Monthly Archives: December 2015

Is Deuteronomy Pro-Woman? Part 2

moses

Having now looked at the Sabbath command between Exodus 20 and Deuteronomy 5, I want to turn to women and Deuteronomy. This section in Daniel Block’s The Gospel According to Moses comes from the same chapter that dealt with the Sabbath commands.

Many find the OT laws troubling and oppressive since they come from a patriarchal culture. I have trouble figuring out the laws in their context too as I don’t know the cultural context of the time, or why a certain law was given. In Deuteronomy Moses is giving instructions to a new generation of Israelites. One of Moses’ aims was to prevent the abuse of power by Israel’s rulers: kings, judges, elders, and priests. But there is also a large concern for “those contexts that concern the relationship of a man with his family, particularly the women of the household” (159).

Block gives eleven examples of laws in Deuteronomy that give consideration to women. Many of these laws are strange to our ears, and so this section is an important one. I gave the first seven examples in Part One, and the next four in are found here in Part Two.

The Facts, Jack

  1. The Wife Falsely Accused of Lying About Her Virginity (22-13-21)
    • This section divides into two parts:
      1. A primary case involving a false accusation (vv 13-19)
      2. A counter-case where the charges prove to be true (20-21)
        d
    • The former situation “goes to great lengths to protect a women from false accusations by an abusive husband who first turns against her and then trumps up and publicizes charges of immorality against her” (162).
      • Her parents are invited to come to her defense
      • There is a public hearing before the elders. If this man is wrong, all will know and he won’t get away with it.
      • “It invites the presentation of objective evidence to counter the false accusation” (162).
      • It’s an opportunity for the tables to turn on the accuser.
      • It calls for a public discipline of the man.
      • “It secures honor of the woman’s parents by forcing the man to pay compensation for having charged them with providing him with ‘damaged goods'” (162).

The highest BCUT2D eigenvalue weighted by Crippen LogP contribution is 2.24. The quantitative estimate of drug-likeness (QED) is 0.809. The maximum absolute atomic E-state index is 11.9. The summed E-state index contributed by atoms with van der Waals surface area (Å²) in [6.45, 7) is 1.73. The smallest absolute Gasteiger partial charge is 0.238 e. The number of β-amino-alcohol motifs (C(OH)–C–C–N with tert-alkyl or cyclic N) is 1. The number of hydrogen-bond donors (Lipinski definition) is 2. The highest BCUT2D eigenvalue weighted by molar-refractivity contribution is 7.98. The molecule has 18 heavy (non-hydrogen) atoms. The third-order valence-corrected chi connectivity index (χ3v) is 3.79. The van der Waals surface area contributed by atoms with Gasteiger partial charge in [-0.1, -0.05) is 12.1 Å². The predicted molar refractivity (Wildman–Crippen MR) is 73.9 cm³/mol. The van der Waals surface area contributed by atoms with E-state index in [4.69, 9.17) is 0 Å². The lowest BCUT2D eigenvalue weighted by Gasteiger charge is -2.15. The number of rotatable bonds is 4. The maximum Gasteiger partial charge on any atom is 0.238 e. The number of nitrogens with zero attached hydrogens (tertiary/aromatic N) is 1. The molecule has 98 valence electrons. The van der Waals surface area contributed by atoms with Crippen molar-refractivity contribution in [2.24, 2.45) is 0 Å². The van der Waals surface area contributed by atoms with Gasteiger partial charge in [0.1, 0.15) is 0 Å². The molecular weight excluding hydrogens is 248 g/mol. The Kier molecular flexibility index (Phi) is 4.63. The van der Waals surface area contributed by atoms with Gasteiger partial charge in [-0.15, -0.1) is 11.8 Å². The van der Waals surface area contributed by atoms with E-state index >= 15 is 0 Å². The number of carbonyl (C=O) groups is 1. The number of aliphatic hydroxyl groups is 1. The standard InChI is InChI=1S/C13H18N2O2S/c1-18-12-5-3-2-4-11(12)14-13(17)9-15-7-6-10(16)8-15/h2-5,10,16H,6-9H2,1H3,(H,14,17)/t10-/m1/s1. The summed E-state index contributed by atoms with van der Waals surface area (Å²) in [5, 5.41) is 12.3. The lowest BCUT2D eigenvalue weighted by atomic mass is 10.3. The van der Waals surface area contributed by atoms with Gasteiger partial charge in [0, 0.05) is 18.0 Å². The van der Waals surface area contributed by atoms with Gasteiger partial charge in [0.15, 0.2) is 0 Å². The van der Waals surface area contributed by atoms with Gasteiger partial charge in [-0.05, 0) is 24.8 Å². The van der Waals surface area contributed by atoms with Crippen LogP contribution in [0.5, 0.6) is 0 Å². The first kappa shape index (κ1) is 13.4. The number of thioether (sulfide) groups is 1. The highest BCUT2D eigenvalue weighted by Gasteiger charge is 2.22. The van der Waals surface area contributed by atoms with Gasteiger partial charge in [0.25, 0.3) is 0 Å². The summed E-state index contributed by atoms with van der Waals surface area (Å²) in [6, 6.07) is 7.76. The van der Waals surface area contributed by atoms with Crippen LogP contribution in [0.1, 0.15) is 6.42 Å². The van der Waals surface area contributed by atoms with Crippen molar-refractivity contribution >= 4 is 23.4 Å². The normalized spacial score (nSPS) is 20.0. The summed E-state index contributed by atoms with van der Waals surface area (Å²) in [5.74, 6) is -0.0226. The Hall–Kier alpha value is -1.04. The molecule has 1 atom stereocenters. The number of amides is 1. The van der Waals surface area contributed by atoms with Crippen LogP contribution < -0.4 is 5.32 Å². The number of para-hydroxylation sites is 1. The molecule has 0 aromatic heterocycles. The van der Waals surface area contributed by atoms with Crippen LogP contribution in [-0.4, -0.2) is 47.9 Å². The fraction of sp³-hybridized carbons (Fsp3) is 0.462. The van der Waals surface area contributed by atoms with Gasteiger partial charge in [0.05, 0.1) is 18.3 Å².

• He cannot divorce the woman and is forced to provide for her a life of economic well-being (lest he divorce her and the Israelites have to provide for her, as in Point 1).
        d
    • But wouldn’t divorce be better for the woman than having to live with such a man? This text assumes that the punishment will bring a rehabiliative effect on the husband.
    • Ideally…
      • The husband will assume his responsible role as husband and live out his days protecting providing for, and, hopefully, loving his wife.
      • The wife can rest assured that she will have care and security in this normal household.
      • The parents may keep the bride price and the fine, but “they can relax because their daughter is restored to a protective environment” (162).
        W
  2. The Victims of Rape (22.23-29)
    • There are, again, two scenarios
      1. The rape of a virgin engaged to be married (vv23-27)
        • This provision assumes that if the rape is done in town, the woman would cry out for help (also, don’t imagine NYC as being their types of towns. Israelites were communal people and lived pretty close to each other in non-concrete reinforced houses). If she cried, someone would rescue her.
        • If the rape occurs in the country, and there is no one to hear her cry, “it gives her the benefit of the doubt and assumes her innocence” (163). The offender would be executed.
        • In this time, a non-virgin who wasn’t married was considered to be sexually promiscuous and would most likely end up not married. When a virgin was raped, it would not only dishonor her and her family, but it could end up meaning that she would not get married. Thus, she would have no provider and protector once her father passes away. This isn’t to say she couldn’t do any work herself, but it would be much more difficult.
          w
      2. The rape of a virgin not engaged to be married (vv28-29)
        • Exodus 22.17 considers the man’s actions to be seductive, but the text here speaks of the man seizing her, lying with her, and being caught in the act. He has degraded her, and so he must pay the woman’s father 50 shekels. This payment is a bride price, and the woman then becomes his bride. This doesn’t not seem like a pleasant law for a woman who has just been violated. Yet there is more to it than this.